LVM snapshot automation based on smbsnap from Samba.org

# lt-autosnap

## DISCLAIMER

Due to the following factors:

• This software is intended to be run with root privileges
• This software manages logical volumes on your machine, including creationg and deletion of snapshots
• There may be bugs in this software

...be advised that this software has the ability to at the least cause you DATA LOSS and at the worst SEVERELY DAMAGE OR IMPAIR your operating system. THIS IS NOT BACKUP SOFTWARE.

## Introduction

The purpose of this tool is to automate management of LVM thin pool snapshots. It is intended to be used with cron or systemd timers for scheduling.

There is a guide on the Samba website for setting up rotating LVM snapshots for use with Samba's implementation of Volume Shadow Copy. This script is based on the Bash script in that guide. It can mount snapshots to a specified path with dirnames compatible with Volume Shadow Copy, e.g. @GMT-2022.04.28-22.35.17. For more on setting up Samba for shadow copies, see https://www.samba.org/samba/docs/current/man-html/vfs_shadow_copy2.8.html

## Requirements

This tool requires Python 3.6 or later. For recent Linux distributions the system Python interpreter should suffice. pip or pip3 is required for installation, so you may need to install python3-pip or similar package.

### Python Dependencies

Since I expect this to be a system package, I tried to minimize the dependencies it would install.

• If you are using Python 3.6, pip will install the dataclasses backport for 3.6.
• pip will install single-version for package version management.

## Installation

This is a rare case of installing something with Python's pip as root.

sudo pip install lt-autosnap
# --or--
sudo pip3 install lt-autosnap


## Configuration

Create a config file with ltautosnap genconf > ltautosnap.conf. The comments provide guidance on how to configure volumes and snap sets. Modify the config file with the details about your volumes and desired snap set and, as root, copy it to /etc/ltautosnap.conf.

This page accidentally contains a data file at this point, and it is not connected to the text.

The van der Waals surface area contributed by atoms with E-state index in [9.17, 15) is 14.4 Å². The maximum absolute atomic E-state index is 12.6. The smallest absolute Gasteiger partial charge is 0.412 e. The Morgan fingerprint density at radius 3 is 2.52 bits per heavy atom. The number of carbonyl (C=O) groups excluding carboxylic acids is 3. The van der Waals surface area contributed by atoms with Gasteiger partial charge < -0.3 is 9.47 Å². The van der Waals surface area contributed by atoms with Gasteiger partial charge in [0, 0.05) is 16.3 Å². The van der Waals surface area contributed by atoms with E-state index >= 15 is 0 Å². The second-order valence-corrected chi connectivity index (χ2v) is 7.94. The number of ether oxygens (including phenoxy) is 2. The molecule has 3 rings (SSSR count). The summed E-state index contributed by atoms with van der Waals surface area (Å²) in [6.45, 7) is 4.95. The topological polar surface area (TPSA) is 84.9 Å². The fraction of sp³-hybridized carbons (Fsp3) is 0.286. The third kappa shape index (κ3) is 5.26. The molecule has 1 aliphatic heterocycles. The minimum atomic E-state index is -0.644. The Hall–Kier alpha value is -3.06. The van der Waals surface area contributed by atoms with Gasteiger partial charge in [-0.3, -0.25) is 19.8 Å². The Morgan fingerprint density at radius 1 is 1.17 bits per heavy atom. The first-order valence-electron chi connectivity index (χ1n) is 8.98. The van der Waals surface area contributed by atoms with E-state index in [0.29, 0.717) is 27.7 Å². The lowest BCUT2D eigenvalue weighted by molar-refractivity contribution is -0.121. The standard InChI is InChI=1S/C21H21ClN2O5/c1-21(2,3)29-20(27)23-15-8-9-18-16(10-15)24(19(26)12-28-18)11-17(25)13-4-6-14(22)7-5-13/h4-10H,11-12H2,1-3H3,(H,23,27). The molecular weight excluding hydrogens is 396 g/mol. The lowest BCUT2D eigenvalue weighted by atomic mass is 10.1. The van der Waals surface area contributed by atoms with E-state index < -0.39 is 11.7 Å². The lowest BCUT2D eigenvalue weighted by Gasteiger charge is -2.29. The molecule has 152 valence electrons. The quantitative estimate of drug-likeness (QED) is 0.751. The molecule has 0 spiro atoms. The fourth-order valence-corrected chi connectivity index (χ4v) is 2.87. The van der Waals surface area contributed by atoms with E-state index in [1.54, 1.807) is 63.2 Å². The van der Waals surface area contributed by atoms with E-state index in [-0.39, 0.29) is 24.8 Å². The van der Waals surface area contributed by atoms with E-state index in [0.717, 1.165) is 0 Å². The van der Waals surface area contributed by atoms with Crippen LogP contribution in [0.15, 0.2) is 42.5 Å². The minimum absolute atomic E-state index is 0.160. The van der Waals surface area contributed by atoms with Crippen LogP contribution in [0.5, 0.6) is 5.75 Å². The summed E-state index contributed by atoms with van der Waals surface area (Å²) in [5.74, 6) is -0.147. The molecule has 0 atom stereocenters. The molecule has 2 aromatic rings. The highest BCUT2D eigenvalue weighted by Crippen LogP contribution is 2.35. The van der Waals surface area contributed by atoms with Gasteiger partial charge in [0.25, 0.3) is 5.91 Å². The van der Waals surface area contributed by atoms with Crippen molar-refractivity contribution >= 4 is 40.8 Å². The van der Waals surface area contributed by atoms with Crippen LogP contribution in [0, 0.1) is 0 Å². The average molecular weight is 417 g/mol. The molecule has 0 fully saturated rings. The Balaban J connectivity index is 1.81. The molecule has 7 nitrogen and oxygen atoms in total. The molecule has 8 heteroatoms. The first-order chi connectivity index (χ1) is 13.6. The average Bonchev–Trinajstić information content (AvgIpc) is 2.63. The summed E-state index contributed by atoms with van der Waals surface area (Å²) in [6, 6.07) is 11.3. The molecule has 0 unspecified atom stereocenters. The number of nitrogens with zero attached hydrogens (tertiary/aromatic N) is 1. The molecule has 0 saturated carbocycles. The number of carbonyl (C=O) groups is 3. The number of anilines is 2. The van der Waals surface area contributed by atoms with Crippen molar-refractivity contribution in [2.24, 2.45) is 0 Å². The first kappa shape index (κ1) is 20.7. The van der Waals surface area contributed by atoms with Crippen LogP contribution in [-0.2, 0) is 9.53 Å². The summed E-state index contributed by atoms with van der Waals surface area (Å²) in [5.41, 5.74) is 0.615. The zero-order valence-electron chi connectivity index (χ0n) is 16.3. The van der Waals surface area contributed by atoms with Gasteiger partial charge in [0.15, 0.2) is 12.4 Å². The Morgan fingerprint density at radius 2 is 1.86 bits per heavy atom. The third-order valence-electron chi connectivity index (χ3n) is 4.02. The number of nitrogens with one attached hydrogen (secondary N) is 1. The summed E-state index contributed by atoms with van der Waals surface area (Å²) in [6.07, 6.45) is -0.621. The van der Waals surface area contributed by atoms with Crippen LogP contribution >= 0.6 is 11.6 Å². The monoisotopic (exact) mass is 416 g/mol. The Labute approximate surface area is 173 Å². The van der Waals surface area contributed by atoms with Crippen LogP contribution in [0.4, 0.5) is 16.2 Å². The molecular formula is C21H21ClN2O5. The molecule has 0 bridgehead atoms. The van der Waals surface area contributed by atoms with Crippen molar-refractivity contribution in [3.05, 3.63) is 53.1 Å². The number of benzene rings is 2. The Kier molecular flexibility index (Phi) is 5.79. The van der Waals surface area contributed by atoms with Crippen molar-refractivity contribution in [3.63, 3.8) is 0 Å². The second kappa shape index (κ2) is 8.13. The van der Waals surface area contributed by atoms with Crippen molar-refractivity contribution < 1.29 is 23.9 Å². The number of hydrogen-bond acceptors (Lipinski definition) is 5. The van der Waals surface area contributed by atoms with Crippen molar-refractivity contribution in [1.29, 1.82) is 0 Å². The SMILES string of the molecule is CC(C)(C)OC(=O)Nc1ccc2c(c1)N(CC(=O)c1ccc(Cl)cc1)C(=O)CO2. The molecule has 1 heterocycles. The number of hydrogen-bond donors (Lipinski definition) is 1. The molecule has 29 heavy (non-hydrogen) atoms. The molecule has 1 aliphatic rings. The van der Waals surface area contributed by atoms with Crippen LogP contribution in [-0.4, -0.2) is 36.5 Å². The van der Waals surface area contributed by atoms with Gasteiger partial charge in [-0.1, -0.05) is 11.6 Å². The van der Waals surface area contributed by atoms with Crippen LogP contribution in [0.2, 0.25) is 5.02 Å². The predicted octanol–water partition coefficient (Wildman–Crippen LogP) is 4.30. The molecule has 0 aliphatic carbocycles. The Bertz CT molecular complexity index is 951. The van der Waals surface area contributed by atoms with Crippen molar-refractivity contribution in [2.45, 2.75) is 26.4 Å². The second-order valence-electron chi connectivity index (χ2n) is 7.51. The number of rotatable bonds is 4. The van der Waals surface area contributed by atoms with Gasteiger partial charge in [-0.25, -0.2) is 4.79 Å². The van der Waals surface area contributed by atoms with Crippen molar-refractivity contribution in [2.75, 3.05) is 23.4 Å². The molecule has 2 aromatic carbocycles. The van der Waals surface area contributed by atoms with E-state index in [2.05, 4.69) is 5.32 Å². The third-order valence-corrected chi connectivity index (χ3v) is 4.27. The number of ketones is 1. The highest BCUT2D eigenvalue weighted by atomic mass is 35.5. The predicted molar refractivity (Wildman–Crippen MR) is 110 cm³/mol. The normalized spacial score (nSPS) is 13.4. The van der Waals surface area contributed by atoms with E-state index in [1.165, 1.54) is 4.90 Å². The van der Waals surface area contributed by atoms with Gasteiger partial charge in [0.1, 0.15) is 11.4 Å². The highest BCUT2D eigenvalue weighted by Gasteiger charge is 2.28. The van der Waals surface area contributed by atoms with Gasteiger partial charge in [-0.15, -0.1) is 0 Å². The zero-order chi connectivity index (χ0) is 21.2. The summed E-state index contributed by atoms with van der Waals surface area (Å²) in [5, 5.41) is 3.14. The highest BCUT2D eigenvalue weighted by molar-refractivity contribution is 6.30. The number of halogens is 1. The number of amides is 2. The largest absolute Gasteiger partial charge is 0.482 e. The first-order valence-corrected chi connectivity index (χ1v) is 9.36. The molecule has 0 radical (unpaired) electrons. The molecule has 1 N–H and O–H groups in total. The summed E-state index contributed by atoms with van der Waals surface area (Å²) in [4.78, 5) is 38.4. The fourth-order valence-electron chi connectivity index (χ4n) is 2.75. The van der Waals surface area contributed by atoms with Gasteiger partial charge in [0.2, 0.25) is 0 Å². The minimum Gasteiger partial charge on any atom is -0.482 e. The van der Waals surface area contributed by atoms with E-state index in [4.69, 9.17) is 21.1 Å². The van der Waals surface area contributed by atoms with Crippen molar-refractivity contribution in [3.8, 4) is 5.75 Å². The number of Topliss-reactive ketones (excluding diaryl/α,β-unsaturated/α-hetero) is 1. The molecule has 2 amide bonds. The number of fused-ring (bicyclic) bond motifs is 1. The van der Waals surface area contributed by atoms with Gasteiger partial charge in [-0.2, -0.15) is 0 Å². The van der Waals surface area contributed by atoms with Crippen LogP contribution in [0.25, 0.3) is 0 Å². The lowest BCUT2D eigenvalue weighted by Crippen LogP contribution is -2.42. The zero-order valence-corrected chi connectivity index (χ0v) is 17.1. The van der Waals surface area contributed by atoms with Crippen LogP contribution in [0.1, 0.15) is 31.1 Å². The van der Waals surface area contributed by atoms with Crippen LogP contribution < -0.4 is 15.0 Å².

## Usage

Most commands require root privileges, even list, since it runs lvs which usually requires root.

• Run ltautosnap -h for a list of all commands.

• As root, create a crontab file at /etc/cron.d/ltautosnap to generate snaps.

Examples:

# If desired, set an email address to send error messages
#   Cron will usually email stdout and stderr if you have mail set up with
#   Postfix or similar MTA.
MAILTO=example@example.org

# Generate a snapshot for vol0, set0 every day at midnight, no matter what
0 0 * * *  root ltautosnap snap 0 0

# Every hour at 3 minutes after the hour, for vol0, set1, if a period has
#   elapsed since the last snap of the set, create another one.
3 * * * *  root ltautosnap autosnap 0 1

# Every day at 3 AM remove all extra snaps (beyond each snapset's count)
#   starting with the oldest
0 3 * * *  root ltautosnap clean all

# Every hour at 5 after, for volume 1, automatically create new snaps as needed
#   and clean old ones for all snap sets.
5 0 * * *  root ltautosnap autosnap 1 --autoclean

# Every day at noon, check if each volume's pool has exceeded the warning level
#   This will log a warning to stderr if the warning level has been exceeded.
#   If MAILTO is set and your MTA is configured, you'll be emailed only if the
#   warning percent is exceeded.
0 12 * * *  root ltautosnap check all

# On the first day of the month, do the same but print the % used space to
#   stderr no matter what. If MAILTO is set and your MTA is configued, you'll
#   be emailed the volume usage every month.
0 0 1 * *  root ltautosnap check all -v


## Project details

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